Last week’s ideal plan didn’t translate itself into reality. Instead, life happened. While on an errand, I met a man and we talked for two hours; a friend called to say her father is dying and I went to visit him; and our water main sprung a leak, drenching the basement.
I’m traveling west for a retreat, so last week was filled with dozens of tasks to get ready. I use a planning app that helps me prioritize action items for each day. And then (hopefully) I complete all the items. But last week I failed utterly.
At the end of that “life-is-full-of-surprises” week, a well-known Christian blogger sent an email describing how “elite” entrepreneurs and executives accomplish their goals by eliminating the competing distractions. I thought, “Distraction-free life-management? Sign me up!”
And then I paused: How does it leave room for God?
When Our Plans Go Awry
When Moses led Israel out of Egypt, he never expected the plagues, Passover, and parted Red Sea. When Elijah heard the voice of God on Mt. Sinai, he expected to hear it like Moses did, in the fire, wind, and earthquake. Instead he got a still, small voice.
Because God loves to surprise us. You can’t put him in a box. He won’t fit in your iPhone.
Gideon planned to attack the enemy with an army of 32,000, and God whittled it down to 300; Paul expected to evangelize Asia, and God directed him to Macedonia; and I planned to prepare for a retreat, and God interrupted me with a stranger.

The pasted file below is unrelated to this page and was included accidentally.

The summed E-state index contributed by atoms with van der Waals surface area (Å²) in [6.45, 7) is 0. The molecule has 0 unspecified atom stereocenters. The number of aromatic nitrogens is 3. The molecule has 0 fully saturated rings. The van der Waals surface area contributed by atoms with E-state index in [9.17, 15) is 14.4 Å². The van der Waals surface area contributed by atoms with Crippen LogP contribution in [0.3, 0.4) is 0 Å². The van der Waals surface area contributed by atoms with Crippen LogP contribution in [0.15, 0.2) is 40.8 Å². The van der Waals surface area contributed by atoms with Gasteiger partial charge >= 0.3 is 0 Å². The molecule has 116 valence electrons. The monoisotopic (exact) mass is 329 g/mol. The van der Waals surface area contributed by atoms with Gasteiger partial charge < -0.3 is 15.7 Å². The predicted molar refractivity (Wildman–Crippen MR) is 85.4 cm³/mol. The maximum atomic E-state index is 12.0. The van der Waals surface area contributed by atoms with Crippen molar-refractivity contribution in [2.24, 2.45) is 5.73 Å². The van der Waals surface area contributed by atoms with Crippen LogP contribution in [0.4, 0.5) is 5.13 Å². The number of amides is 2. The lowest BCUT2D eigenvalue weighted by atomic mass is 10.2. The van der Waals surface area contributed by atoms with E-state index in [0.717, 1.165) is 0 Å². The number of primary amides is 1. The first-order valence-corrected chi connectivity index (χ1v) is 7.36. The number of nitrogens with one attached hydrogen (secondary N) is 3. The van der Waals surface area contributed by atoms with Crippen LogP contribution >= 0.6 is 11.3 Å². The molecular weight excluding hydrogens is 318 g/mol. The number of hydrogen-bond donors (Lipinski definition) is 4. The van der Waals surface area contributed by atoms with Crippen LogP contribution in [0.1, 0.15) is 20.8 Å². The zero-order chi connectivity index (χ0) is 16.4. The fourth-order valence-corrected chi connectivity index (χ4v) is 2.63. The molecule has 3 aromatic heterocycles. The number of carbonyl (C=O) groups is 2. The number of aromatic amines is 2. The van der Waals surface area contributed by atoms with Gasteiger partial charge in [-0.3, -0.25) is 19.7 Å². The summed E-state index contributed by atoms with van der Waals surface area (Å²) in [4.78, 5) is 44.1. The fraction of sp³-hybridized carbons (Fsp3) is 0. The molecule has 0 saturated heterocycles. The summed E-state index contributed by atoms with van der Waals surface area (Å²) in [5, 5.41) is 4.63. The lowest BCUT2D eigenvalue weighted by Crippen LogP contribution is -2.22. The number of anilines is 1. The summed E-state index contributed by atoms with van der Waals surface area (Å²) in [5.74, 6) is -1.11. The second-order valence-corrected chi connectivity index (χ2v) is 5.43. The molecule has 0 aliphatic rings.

By all means, make a plan; but expect God to disrupt it.
How Can We Know God’s Will for Each Day?
Consider this famous proverb: “Trust in the Lord, not your own ideas; acknowledge him in all your plans, and he will direct your paths” (Prov. 3:5–6 par). Meditating on this proverb produced my paraphrase above and the following simple pattern for getting God’s guidance:
After prayer, counsel, and wisdom: make a plan.
Then: give that plan to God.
Finally: let God direct your path.
Giving our agenda to God means that he will frequently guide us down paths our original maps never envisioned. We trust in God to direct us, not in our own ideas; we especially don’t want to trust our own plans.
Plans are just nice starting points to get us moving.
God’s most common guidance is done naturally: sometimes with disruptions, sometimes through circumstances, and often through surprises. The non-formulaic nature of his guidance means we will take risks, learn through trial and error, and that we remain alert to God’s gentle nudges.
Which is perfectly fine. It means we remain in a conversational relationship with God.
Which was his plan all along.
God wants us to hear his voice; he wants a conversational relationship with us all. Please consider buying my new book, Hearing God in Conversation.
It’s written for both believers and non-believers. Give one to a friend.